This gearbox is a pretty clever shifter design. When the larger gear is engaged, no additional reduction is applied. When the smaller gear is engaged, the larger gear rotates the smaller gearset on top, eventually spinning that smaller gear and transmitting torque through the shaft.
What the shifter is doing is changing which gear is connected to the shaft and which one is dead axled. When the piston shifts to the left, the left gear is powered by the motor pinions sending power to the shaft. When the right gear is engaged, the motor pinion drives the left gear (but it isn’t engaged, it’s just dead axled over the shaft), which drives another auxiliary gear which ends up driving the right gear. Since the right gear is engaged, the shaft spins.
We ran a belt-in-tube drivetrain in 2018 and 2019, but with a 2x2" tube. I would suggest putting lots of access holes near the wheels so you can poke around to line things up for assembly.
I suspect the 3d printed pulleys will not hold up unless you have a really lightweight robot and drive carefully. We used vexpro pulleys. For the center wheel, we took two pulleys and faced off one flange on each to get them to fit in the tube. Using aluminum pulley stock to make your own pulley would be better.
The belts in this drivetrain configuration see the same maximum load as belts in the usual WCD configuration. I wouldn’t be concerned about it.
The biggest difficulty with belt in tube is assembly and maintenance. You will want access holes on the top of the tube above the pulleys. Even still, getting the shafts to line up with the pulleys and bearings requires some finesse. We are planning to move to Thunderhex which will hopefully help. You can check out the CAD for our 2019 drivetrain here. Our access holes have tabs that we bend up slightly to provide a smooth edge for the belt.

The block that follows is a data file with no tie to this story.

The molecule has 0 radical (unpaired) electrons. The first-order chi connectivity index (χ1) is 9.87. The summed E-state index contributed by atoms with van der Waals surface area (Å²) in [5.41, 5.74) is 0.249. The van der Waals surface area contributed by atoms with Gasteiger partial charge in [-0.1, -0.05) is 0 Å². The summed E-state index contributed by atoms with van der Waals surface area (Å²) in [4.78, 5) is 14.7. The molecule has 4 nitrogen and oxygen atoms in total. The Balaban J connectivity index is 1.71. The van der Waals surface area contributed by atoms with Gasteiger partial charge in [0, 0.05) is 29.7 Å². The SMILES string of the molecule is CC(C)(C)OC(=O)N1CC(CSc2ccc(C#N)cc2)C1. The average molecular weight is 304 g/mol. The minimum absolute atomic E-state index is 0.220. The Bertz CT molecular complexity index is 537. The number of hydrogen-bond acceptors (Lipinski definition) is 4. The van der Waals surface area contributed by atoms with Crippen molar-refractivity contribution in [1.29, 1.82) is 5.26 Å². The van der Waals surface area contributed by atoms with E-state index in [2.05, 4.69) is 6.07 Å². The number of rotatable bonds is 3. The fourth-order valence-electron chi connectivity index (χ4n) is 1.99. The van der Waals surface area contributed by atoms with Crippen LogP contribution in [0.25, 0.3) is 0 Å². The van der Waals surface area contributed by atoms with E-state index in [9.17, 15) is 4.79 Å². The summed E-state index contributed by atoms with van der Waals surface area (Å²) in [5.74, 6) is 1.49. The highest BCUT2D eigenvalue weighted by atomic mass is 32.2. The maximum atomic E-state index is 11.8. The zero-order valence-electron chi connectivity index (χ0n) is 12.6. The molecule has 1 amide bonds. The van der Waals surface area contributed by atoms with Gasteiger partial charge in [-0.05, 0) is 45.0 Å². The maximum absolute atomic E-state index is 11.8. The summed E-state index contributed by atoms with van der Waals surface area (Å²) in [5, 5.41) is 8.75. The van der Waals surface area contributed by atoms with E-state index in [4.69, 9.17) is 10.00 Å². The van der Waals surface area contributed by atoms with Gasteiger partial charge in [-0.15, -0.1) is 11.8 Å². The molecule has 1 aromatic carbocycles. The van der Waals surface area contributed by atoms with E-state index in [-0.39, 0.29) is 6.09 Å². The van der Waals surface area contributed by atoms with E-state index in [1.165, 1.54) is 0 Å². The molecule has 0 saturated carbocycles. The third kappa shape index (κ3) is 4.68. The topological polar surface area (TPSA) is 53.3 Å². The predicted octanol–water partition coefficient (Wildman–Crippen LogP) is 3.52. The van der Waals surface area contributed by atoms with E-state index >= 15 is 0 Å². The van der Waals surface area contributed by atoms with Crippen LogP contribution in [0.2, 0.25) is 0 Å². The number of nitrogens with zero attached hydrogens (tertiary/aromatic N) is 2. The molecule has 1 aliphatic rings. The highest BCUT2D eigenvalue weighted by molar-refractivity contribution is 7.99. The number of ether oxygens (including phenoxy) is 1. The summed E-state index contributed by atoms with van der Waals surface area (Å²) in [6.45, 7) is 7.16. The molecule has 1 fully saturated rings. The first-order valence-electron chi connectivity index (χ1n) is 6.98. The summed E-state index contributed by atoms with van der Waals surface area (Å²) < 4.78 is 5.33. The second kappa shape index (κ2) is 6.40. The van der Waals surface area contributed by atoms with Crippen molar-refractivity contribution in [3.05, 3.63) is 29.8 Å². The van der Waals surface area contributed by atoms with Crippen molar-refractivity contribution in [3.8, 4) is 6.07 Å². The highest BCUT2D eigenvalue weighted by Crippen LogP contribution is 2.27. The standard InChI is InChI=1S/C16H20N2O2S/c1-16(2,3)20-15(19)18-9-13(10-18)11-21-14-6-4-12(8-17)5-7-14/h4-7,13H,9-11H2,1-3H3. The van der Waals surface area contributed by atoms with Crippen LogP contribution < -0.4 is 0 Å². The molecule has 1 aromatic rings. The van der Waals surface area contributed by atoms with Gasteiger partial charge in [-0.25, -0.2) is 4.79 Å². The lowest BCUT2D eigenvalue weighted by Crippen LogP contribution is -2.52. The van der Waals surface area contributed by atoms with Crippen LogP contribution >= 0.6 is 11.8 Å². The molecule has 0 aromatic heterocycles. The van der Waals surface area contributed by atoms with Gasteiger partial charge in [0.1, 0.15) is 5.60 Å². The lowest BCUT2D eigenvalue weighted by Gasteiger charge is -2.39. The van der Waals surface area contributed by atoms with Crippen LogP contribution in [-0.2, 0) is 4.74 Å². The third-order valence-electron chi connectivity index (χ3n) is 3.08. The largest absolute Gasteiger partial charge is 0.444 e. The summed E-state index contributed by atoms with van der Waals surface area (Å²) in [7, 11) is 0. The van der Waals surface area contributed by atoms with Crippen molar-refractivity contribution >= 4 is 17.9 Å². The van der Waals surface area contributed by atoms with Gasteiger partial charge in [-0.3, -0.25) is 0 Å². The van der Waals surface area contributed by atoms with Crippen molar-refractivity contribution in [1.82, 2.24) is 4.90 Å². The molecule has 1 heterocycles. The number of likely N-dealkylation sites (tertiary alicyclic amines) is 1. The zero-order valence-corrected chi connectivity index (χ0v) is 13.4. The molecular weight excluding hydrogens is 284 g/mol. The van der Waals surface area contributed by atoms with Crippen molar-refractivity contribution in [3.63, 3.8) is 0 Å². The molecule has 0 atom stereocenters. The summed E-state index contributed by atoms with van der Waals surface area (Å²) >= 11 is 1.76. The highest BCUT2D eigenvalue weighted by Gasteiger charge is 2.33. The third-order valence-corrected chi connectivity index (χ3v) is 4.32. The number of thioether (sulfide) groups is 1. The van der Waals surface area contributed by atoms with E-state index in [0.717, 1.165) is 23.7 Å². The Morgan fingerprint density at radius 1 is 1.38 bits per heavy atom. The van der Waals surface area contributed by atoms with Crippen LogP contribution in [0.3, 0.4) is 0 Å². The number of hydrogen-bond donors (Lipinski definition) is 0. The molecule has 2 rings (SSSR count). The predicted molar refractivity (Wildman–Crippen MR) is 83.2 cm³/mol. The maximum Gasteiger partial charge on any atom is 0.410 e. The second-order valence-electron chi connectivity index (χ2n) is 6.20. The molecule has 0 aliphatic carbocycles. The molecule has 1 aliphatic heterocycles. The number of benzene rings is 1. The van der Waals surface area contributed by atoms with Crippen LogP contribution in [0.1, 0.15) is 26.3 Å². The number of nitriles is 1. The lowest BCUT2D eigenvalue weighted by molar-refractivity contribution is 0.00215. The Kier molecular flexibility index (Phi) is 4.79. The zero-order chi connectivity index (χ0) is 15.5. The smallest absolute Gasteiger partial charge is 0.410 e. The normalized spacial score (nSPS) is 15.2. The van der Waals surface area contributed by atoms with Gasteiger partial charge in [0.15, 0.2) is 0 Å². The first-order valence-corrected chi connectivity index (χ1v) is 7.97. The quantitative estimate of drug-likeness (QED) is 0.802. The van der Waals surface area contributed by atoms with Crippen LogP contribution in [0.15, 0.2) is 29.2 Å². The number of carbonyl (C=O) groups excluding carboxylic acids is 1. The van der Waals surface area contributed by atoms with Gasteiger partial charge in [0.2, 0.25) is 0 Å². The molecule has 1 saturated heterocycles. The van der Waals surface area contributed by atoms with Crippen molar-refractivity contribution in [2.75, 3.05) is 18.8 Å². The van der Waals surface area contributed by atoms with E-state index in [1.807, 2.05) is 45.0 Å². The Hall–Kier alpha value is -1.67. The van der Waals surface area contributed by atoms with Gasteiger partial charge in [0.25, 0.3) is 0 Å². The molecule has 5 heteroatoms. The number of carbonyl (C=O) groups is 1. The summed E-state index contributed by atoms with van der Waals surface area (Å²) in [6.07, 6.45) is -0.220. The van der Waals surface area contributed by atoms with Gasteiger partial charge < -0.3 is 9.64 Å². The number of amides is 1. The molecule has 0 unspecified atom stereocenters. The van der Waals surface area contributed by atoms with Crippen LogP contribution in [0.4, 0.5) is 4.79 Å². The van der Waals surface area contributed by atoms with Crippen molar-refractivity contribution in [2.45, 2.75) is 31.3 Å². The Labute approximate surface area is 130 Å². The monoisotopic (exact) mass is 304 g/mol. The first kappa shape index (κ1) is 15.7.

Once you have the belts inside the tubes, your entire team needs to be disciplined about keeping debris out. If metal shavings, rivet heads, or other things get in, your belt will get shredded. Make some polycarb covers for the access holes. We let our guard down this year, and a shaft collar ended up inside which shredded a belt. Fortunately this happened during practice at our shop.
I don’t have any experience with 3D-printed drive pulleys, so I can’t say how well they would hold up. The failure mode would likely be rounding of the hex bore. 30 tooth pulleys will be fine. We use 24 tooth, but have not tried it with anything larger that 6 inch wheels. We buy aluminum pulley stock from BB Manufacturing, which we machine and hex broach. You can find our pulley CAD here.
You could look at the load ratings for the belting and see if anything is under-rated. Heck you might be able to change the further belt to a smaller width to save space/weight.
If you are concerned about the fact that you’ve doubled your failure points (i.e. if you snap the rear belt, both front wheels are out of comission) you could run two lengths of belt- one from rear to center, one from rear to front.